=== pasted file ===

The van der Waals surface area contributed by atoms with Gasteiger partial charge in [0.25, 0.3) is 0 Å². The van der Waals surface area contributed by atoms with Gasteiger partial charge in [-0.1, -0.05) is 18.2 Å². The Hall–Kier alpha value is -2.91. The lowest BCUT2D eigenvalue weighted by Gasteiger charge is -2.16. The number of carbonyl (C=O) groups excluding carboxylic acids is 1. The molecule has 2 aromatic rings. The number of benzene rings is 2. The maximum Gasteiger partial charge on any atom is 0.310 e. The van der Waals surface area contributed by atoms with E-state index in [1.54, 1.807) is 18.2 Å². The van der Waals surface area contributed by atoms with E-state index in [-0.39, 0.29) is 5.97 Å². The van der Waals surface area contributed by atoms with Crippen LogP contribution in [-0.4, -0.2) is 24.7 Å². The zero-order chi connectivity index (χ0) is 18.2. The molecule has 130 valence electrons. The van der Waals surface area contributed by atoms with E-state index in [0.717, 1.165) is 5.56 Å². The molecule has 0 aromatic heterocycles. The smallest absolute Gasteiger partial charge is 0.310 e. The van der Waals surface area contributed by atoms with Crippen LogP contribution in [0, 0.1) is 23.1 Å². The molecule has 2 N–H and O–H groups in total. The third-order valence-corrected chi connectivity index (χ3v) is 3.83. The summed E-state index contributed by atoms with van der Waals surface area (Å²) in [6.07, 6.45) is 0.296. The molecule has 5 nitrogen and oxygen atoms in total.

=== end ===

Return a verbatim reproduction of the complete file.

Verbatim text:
The van der Waals surface area contributed by atoms with Gasteiger partial charge in [0.25, 0.3) is 0 Å². The van der Waals surface area contributed by atoms with Gasteiger partial charge in [-0.1, -0.05) is 18.2 Å². The Hall–Kier alpha value is -2.91. The lowest BCUT2D eigenvalue weighted by Gasteiger charge is -2.16. The number of carbonyl (C=O) groups excluding carboxylic acids is 1. The molecule has 2 aromatic rings. The number of benzene rings is 2. The maximum Gasteiger partial charge on any atom is 0.310 e. The van der Waals surface area contributed by atoms with E-state index in [1.54, 1.807) is 18.2 Å². The van der Waals surface area contributed by atoms with E-state index in [-0.39, 0.29) is 5.97 Å². The van der Waals surface area contributed by atoms with Crippen LogP contribution in [-0.4, -0.2) is 24.7 Å². The zero-order chi connectivity index (χ0) is 18.2. The molecule has 130 valence electrons. The van der Waals surface area contributed by atoms with E-state index in [0.717, 1.165) is 5.56 Å². The molecule has 0 aromatic heterocycles. The smallest absolute Gasteiger partial charge is 0.310 e. The van der Waals surface area contributed by atoms with Crippen LogP contribution in [0, 0.1) is 23.1 Å². The molecule has 2 N–H and O–H groups in total. The third-order valence-corrected chi connectivity index (χ3v) is 3.83. The summed E-state index contributed by atoms with van der Waals surface area (Å²) in [6.07, 6.45) is 0.296. The molecule has 5 nitrogen and oxygen atoms in total.